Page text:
With all of the noise surrounding Netflix originals like “Stranger Things” and “The Crown,” some of the streaming service's quality outputs can be overlooked. “Dear White People,” now in its second season, is one of those diamonds in the rough. In its premiere season, “Dear White People” proved itself worthy of recognition as a witty, fast-paced show, full of interesting characters who are used to explore relevant topics. The first season ended with a pointed look at police brutality when one of the main characters stared down the barrel of a campus police officer’s gun after a scuffle at a house party.
In its sophomore season, “Dear White People” begins in the aftermath of this event and explores its impact on each individual character. Following the format of last season, the first few episodes of the season focus on the same time period, but from the perspective of different characters. Distinct styles of filming and framing complement these personal narratives. Main character Sam (Logan Browning, “Hit the Floor”) is often positioned in the corner of the screen, with emphasis on what goes on in the background of this very determined woman’s life. Other characters like Reggie (Marque Richardson, “Step Sisters”), the focus of episode two, are stuck in a Wes Anderson-like symmetry. In one particularly impactful image, Reggie walks purposefully between two portraits of white founders of his fictitious Ivy League college.
While this characterization was an obvious strength of the series as soon as it premiered, the second season brings this development to another level. Just in the first three episodes, “Dear White People” adds important nuances to already deeply examined characters like Sam and Reggie, while shading in previously untouched aspects of characters like the shy yet mighty, Lionel (DeRon Horton, “Shotgun”). The show goes beyond the exterior impact of these characters—Sam’s radio show, Reggie’s activism, Lionel’s writing—and shows the true, personal impact of being a Black student on a primarily white campus in a nation where Nazis and white supremacists are being given a platform.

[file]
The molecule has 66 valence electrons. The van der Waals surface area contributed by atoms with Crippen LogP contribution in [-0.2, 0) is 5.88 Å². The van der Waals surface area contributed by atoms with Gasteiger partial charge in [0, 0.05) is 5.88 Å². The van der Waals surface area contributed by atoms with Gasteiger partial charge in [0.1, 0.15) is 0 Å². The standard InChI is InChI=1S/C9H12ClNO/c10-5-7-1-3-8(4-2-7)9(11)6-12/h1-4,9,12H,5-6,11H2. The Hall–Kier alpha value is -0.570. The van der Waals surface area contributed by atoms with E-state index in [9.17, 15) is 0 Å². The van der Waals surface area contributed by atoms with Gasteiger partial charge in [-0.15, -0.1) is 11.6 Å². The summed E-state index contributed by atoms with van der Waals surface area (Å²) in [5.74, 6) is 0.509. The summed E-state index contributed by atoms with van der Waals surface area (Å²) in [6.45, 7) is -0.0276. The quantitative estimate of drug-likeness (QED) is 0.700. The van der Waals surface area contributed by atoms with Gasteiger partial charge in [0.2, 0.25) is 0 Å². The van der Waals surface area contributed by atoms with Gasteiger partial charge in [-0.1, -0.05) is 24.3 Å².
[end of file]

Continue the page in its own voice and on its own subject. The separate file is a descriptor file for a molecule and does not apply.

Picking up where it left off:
Each character is forced to deal with personal issues as they put-on a strong face. Sam is brutally harassed by an online troll, Reggie grapples with PTSD following his close encounter with the police officer and Lionel struggles to adapt to his newfound community of gay men. “Dear White People” shows viewers that the people we rely on for activism and expect to stay “woke” are still hurting and impacted by the hate and obstacles they face. Beyond the deeply ingrained systemic issues these black men and women have to face, they also must deal with the everyday issues that everybody faces: Online bullies, relationship problems, roommate issues and more mundane problems that pile on top of lifelong disadvantages.
As “Dear White People” takes on a society wrestling with the alt-right movement rising in tandem with racial tensions, it brings to light the inner lives of the people fighting these things. In times of chaos, the burden of a solution too often falls on the people already affected by the oppression.